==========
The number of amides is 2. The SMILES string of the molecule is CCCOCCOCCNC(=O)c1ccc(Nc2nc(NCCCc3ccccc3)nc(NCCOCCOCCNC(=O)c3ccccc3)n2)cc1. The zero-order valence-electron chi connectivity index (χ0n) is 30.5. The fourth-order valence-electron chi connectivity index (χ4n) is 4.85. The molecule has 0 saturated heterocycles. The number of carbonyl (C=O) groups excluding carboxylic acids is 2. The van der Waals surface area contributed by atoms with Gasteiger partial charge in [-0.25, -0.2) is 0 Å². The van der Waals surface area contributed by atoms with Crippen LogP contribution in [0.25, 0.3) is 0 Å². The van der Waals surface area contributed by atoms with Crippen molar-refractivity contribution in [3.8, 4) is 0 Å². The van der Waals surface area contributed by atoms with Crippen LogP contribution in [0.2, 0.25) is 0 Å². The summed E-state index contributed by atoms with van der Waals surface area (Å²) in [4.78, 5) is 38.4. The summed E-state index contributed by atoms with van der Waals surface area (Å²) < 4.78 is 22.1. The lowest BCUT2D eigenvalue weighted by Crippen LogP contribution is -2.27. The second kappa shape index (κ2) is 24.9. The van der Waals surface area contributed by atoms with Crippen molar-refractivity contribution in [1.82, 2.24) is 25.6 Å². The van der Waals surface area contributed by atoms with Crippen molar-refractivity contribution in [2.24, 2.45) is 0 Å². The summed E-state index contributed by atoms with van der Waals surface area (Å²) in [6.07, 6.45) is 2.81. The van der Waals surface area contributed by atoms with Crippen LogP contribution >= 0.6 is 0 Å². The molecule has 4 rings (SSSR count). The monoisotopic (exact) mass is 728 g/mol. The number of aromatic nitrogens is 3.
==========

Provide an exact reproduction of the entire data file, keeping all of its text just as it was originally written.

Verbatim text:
The number of amides is 2. The SMILES string of the molecule is CCCOCCOCCNC(=O)c1ccc(Nc2nc(NCCCc3ccccc3)nc(NCCOCCOCCNC(=O)c3ccccc3)n2)cc1. The zero-order valence-electron chi connectivity index (χ0n) is 30.5. The fourth-order valence-electron chi connectivity index (χ4n) is 4.85. The molecule has 0 saturated heterocycles. The number of carbonyl (C=O) groups excluding carboxylic acids is 2. The van der Waals surface area contributed by atoms with Gasteiger partial charge in [-0.25, -0.2) is 0 Å². The van der Waals surface area contributed by atoms with Crippen LogP contribution in [0.25, 0.3) is 0 Å². The van der Waals surface area contributed by atoms with Crippen molar-refractivity contribution in [3.8, 4) is 0 Å². The van der Waals surface area contributed by atoms with Crippen LogP contribution in [0.2, 0.25) is 0 Å². The summed E-state index contributed by atoms with van der Waals surface area (Å²) in [4.78, 5) is 38.4. The summed E-state index contributed by atoms with van der Waals surface area (Å²) < 4.78 is 22.1. The lowest BCUT2D eigenvalue weighted by Crippen LogP contribution is -2.27. The second kappa shape index (κ2) is 24.9. The van der Waals surface area contributed by atoms with Crippen molar-refractivity contribution in [1.82, 2.24) is 25.6 Å². The van der Waals surface area contributed by atoms with Crippen molar-refractivity contribution in [2.24, 2.45) is 0 Å². The summed E-state index contributed by atoms with van der Waals surface area (Å²) in [6.07, 6.45) is 2.81. The van der Waals surface area contributed by atoms with Crippen LogP contribution >= 0.6 is 0 Å². The molecule has 4 rings (SSSR count). The monoisotopic (exact) mass is 728 g/mol. The number of aromatic nitrogens is 3.